Starring: Kurt Russell, Matt Dillon, Jay Baruchel
After spending seven years in prison as a result of being double crossed by his brother Nicky Calhoun (Dillon), art thief Crunch Calhoun (Russell) is now a third rate motorcycle daredevil. However, he is persuaded by Nicky to come out of retirement, and reluctantly teaming up with Nicky once again, he assembles his old team back together for one last job, which could be by far their biggest.
It has often been argued there are only several individual stories that exist, and that every story, no matter what form it is presented in, is simply a variation of one of those few stories. Likewise, some films seem more than content to follow a generic template and never even attempt to deviate from it, well The Art of the Steal is a heist film that does exactly that.
However what this film’s narrative may lack in originality and inventiveness, it makes up for in sharp dialogue and an array of genuinely charismatic performances to make for a highly watchable, if totally vacuous, viewing experience. The plot is unashamedly a heist movie-by-numbers and every twist and turn is pretty predictable, even the very final ‘twist’ is pretty obvious, but admittedly well put together.
However, writer/ director Jonathan Sobol has made a film that knows exactly what it is and only embraces that, never taking itself too seriously and always happy to have fun. He does deserve credit for this as the film has a consistent tongue-in-cheek tone, making for a pleasurable viewing experience and that we are always laughing with the film and never at it.
Following the generic narrative structure of the genre allows Sobol to focus on the script, and the dialogue is surprisingly sharp. The wise cracking dialogue exchanges between the characters providing many genuinely funny moments. The cast themselves are predominantly all on top form: Kurt Russell is always a charismatic screen presence when at his best, and though he is of course the wrong side of 60, he proves in The Art of the Steal that he can still be as charismatic as ever. The other standouts are Jason Jones and Terence Stamp as an Interpol agent and art thief turned informant respectively, their bickering is not only superbly written, but delivered with exceptional panache.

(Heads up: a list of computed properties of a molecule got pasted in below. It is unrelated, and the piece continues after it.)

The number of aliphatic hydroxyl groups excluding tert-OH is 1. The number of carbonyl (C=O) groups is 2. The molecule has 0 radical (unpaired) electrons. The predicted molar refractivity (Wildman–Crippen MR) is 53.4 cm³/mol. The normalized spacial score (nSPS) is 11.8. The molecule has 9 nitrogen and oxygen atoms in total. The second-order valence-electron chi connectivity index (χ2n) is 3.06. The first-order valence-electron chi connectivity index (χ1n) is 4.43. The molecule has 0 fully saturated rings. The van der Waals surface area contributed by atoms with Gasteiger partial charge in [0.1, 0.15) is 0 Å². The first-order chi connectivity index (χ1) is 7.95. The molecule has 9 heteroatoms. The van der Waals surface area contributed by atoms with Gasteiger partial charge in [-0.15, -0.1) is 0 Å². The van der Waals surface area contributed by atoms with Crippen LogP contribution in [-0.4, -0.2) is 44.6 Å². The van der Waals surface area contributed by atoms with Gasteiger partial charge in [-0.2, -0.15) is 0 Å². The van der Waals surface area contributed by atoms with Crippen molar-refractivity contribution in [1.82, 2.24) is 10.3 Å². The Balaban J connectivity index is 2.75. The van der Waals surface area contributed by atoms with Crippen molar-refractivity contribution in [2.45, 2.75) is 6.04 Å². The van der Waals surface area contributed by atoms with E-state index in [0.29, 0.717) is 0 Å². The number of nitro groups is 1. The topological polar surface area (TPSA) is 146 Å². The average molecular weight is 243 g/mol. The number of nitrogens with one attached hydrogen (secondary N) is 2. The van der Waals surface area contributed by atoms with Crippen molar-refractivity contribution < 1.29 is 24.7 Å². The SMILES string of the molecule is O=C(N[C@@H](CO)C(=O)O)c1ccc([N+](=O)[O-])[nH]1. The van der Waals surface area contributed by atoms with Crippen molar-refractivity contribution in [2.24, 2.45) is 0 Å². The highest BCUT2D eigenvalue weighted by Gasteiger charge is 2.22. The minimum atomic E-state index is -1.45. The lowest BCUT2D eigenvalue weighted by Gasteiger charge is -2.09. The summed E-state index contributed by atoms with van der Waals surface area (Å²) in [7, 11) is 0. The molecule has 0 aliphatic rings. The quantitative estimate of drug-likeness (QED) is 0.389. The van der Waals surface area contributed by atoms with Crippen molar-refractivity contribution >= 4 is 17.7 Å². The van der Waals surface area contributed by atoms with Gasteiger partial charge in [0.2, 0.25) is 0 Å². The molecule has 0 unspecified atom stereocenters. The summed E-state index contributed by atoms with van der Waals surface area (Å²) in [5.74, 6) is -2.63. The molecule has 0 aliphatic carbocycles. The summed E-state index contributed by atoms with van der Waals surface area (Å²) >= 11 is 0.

At less than 90 minutes The Art of the Steal knows not to outstay its welcome and considering the fact that a good 6 minutes of that is the closing credits (they extend to that length as they include bloopers) suggests that maybe Sobol struggled to fill a 90 minute running time. However, in this day and age where so many films are actually undermined by having an unnecessarily long running time, Sobol should be applauded for appreciating his limits, and the limits of the viewer’s patience.
An incredibly generic genre movie by numbers, but the fact the writer/director is happy to embrace this and provide a sharp script delivered by some very charismatic performances makes The Art of the Steal a very watchable and enjoyable, if highly vacuous film.